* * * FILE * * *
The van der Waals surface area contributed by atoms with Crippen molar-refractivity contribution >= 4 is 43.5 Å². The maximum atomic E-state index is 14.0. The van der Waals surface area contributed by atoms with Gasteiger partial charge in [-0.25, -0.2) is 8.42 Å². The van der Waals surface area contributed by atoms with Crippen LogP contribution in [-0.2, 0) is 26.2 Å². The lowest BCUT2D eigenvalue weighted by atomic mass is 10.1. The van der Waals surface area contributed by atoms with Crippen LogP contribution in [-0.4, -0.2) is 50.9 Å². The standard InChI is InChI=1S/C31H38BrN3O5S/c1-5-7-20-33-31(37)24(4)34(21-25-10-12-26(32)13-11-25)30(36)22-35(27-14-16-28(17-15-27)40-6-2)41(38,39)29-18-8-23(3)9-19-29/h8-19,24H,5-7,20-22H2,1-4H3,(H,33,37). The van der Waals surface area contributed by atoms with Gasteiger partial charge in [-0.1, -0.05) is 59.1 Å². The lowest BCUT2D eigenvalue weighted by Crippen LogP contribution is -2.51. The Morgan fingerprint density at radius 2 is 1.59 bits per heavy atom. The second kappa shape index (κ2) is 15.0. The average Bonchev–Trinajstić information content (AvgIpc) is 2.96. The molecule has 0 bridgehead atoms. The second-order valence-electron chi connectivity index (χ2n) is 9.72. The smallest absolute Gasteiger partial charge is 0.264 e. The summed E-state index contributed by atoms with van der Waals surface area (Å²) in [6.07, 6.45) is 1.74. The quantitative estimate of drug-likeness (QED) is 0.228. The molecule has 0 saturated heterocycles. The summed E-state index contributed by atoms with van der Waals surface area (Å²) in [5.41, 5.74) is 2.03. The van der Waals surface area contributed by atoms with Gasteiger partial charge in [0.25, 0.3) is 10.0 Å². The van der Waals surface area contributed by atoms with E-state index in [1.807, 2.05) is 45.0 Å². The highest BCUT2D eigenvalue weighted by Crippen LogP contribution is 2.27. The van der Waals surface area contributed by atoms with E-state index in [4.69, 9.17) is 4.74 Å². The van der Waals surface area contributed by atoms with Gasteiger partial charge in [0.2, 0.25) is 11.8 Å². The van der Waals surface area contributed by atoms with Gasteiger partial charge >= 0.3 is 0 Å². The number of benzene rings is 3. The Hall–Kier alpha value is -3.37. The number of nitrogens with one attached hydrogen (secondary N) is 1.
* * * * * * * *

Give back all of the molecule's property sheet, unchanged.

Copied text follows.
The van der Waals surface area contributed by atoms with Crippen molar-refractivity contribution >= 4 is 43.5 Å². The maximum atomic E-state index is 14.0. The van der Waals surface area contributed by atoms with Gasteiger partial charge in [-0.25, -0.2) is 8.42 Å². The van der Waals surface area contributed by atoms with Crippen LogP contribution in [-0.2, 0) is 26.2 Å². The lowest BCUT2D eigenvalue weighted by atomic mass is 10.1. The van der Waals surface area contributed by atoms with Crippen LogP contribution in [-0.4, -0.2) is 50.9 Å². The standard InChI is InChI=1S/C31H38BrN3O5S/c1-5-7-20-33-31(37)24(4)34(21-25-10-12-26(32)13-11-25)30(36)22-35(27-14-16-28(17-15-27)40-6-2)41(38,39)29-18-8-23(3)9-19-29/h8-19,24H,5-7,20-22H2,1-4H3,(H,33,37). The van der Waals surface area contributed by atoms with Gasteiger partial charge in [-0.1, -0.05) is 59.1 Å². The lowest BCUT2D eigenvalue weighted by Crippen LogP contribution is -2.51. The Morgan fingerprint density at radius 2 is 1.59 bits per heavy atom. The second kappa shape index (κ2) is 15.0. The average Bonchev–Trinajstić information content (AvgIpc) is 2.96. The molecule has 0 bridgehead atoms. The second-order valence-electron chi connectivity index (χ2n) is 9.72. The smallest absolute Gasteiger partial charge is 0.264 e. The summed E-state index contributed by atoms with van der Waals surface area (Å²) in [6.07, 6.45) is 1.74. The quantitative estimate of drug-likeness (QED) is 0.228. The molecule has 0 saturated heterocycles. The summed E-state index contributed by atoms with van der Waals surface area (Å²) in [5.41, 5.74) is 2.03. The van der Waals surface area contributed by atoms with Gasteiger partial charge in [0.25, 0.3) is 10.0 Å². The van der Waals surface area contributed by atoms with E-state index in [1.807, 2.05) is 45.0 Å². The highest BCUT2D eigenvalue weighted by Crippen LogP contribution is 2.27. The van der Waals surface area contributed by atoms with E-state index in [4.69, 9.17) is 4.74 Å². The van der Waals surface area contributed by atoms with Gasteiger partial charge in [0.2, 0.25) is 11.8 Å². The van der Waals surface area contributed by atoms with Gasteiger partial charge >= 0.3 is 0 Å². The number of benzene rings is 3. The Hall–Kier alpha value is -3.37. The number of nitrogens with one attached hydrogen (secondary N) is 1.